The Curious Case of Marietta FiberNet: When politics kills a golden opportunity

On track to be profitable by 2006, local politics forced an early sale of the community fiber network that was succeeding.

In Marietta, the public broadband “collapse” was one-part political intrigue and two-parts media myth.

Marietta FiberNet was never built as a fiber-to-the-home service for residential customers.  Instead, it was created as an institutional and business-only fiber network, primarily for the benefit of large companies in northern Cobb County and parts of Atlanta.  The Atlanta-Journal Constitution reported on July 29, 2004 that Marietta FiberNet “lost” $24 million and then sold out at a loss to avoid any further losses.  But in fact, the sloppy journalist simply calculated the “loss” by subtracting the construction costs from the sale price, completely ignoring the revenue the network was generating for several years to pay off the costs to build the network.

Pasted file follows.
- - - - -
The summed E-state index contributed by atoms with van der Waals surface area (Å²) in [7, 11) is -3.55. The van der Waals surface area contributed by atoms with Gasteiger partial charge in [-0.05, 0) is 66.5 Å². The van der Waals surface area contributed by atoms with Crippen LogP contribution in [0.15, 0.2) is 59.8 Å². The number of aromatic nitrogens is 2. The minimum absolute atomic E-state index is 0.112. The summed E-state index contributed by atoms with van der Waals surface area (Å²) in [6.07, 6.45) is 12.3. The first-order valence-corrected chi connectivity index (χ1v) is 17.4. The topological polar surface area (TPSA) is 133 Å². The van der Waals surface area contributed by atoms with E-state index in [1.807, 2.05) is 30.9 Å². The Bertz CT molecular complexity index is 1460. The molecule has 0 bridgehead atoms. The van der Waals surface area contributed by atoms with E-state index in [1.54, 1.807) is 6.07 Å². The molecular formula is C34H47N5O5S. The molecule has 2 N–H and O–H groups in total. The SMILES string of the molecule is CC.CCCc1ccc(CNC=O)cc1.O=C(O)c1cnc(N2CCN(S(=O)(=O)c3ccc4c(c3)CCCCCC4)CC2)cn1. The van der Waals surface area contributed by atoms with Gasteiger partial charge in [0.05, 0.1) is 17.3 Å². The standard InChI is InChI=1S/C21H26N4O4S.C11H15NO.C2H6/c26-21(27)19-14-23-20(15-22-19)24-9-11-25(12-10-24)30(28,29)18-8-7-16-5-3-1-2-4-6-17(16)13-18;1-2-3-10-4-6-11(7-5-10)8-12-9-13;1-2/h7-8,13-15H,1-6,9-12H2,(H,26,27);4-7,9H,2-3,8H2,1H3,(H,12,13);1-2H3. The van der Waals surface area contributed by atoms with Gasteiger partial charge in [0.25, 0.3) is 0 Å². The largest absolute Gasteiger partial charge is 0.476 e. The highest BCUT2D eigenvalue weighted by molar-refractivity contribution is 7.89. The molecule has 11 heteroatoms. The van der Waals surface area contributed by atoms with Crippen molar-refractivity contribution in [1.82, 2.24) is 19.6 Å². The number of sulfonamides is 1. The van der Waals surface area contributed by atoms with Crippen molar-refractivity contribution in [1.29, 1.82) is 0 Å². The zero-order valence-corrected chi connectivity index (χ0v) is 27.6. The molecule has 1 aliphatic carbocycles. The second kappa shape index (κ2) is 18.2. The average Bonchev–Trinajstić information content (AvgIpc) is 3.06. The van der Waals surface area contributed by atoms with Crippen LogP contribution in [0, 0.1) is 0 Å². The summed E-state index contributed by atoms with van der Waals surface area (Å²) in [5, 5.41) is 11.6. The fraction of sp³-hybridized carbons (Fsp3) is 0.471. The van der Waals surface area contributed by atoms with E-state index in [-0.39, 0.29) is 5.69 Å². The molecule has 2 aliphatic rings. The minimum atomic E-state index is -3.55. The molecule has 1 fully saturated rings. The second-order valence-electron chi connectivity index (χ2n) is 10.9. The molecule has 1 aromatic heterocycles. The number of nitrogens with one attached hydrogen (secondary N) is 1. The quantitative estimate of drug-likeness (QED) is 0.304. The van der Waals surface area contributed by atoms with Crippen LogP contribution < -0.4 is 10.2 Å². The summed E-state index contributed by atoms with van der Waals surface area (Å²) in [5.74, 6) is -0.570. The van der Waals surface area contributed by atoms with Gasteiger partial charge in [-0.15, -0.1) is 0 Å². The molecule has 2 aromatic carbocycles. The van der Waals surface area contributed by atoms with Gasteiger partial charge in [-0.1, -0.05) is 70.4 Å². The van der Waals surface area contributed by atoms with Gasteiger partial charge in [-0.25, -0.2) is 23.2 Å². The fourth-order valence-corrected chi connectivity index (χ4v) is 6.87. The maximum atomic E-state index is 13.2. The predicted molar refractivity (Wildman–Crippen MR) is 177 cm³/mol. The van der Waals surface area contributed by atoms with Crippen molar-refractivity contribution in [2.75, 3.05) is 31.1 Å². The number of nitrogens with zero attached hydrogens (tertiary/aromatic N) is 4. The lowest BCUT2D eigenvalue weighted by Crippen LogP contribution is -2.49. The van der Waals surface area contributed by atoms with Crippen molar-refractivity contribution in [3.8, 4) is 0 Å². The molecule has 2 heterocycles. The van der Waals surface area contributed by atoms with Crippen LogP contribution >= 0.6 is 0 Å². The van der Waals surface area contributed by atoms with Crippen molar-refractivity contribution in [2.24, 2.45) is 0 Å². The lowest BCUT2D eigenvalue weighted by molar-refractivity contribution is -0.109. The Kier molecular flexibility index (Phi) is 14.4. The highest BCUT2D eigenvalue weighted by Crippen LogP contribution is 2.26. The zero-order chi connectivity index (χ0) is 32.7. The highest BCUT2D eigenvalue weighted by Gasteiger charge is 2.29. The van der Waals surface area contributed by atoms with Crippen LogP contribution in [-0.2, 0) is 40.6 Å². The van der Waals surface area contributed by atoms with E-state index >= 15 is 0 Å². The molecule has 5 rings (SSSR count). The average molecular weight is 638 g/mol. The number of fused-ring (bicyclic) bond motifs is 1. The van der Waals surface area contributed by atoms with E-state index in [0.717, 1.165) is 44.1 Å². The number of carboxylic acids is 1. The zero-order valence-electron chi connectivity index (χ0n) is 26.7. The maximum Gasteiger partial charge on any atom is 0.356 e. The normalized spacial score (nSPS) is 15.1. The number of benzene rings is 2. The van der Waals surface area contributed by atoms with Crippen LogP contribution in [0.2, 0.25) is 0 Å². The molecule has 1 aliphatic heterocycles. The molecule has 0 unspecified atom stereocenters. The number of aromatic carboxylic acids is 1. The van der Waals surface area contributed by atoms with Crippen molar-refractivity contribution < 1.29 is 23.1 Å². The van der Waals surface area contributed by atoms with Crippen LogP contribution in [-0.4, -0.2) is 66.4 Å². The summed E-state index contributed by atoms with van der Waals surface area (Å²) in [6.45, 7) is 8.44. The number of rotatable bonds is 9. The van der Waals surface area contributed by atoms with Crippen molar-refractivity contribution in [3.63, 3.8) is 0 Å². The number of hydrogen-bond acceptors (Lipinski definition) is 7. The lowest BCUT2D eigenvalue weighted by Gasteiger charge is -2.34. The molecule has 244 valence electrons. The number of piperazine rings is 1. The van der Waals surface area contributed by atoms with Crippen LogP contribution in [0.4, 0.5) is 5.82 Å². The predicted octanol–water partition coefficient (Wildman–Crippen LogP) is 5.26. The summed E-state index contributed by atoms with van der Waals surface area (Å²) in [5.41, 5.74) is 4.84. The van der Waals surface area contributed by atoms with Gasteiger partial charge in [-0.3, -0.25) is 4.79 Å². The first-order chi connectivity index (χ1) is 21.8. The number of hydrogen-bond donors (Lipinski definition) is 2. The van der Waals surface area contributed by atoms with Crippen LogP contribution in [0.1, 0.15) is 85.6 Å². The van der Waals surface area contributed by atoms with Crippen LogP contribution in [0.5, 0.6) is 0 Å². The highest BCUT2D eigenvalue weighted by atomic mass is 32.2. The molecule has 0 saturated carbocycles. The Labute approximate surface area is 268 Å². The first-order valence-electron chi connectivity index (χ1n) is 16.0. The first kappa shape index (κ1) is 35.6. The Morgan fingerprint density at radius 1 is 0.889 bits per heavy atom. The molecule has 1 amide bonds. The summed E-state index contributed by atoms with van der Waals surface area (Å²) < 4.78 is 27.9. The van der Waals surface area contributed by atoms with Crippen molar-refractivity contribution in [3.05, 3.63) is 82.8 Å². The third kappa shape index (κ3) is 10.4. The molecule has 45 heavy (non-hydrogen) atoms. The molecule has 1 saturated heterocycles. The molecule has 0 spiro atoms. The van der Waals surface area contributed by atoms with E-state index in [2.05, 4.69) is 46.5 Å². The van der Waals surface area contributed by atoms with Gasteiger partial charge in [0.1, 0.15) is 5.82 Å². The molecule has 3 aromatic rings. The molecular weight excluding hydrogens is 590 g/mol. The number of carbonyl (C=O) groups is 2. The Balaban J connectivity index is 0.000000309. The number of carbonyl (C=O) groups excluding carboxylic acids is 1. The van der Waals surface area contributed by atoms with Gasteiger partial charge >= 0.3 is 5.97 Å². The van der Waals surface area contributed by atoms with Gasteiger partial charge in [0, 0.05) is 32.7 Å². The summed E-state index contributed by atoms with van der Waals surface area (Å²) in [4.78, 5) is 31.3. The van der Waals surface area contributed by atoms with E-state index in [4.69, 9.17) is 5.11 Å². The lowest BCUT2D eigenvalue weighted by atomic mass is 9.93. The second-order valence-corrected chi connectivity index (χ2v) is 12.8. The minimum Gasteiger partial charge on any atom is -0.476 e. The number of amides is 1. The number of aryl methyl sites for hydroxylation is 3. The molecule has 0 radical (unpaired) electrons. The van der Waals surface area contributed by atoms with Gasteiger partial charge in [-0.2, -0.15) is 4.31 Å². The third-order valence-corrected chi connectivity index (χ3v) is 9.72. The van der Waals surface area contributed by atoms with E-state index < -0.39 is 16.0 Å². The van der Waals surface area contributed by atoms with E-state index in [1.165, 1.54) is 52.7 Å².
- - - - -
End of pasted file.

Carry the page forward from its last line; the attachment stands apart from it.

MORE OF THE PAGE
In reality, Marietta FiberNet had been generating positive earnings every year since 2001 and was fully on track to be in the black by the first quarter of 2006.

So why did Marietta sell the network?  Politics.

Marietta’s then-candidate for mayor, Bill Dunway, did not want the city competing with private telecommunications companies.  If elected, he promised he would sell the fiber network to the highest bidder.

He won and he did, with telecommunications companies underbidding for a network worth considerably more, knowing full well the mayor treated the asset as “must go at any price.”  The ultimate winner, American Fiber Systems, got the whole network for a song.  Contrary to claims from Dunway (and now Rogers) that the network was a “failure,” AFS retained the entire management of the municipal system and continued following the city’s marketing plan.  So much for the meme government doesn’t know how to operate a broadband business.

Acworth: Success forces the city to sell to a private company that later defaults

Acworth CableNet: Too popular for its own good?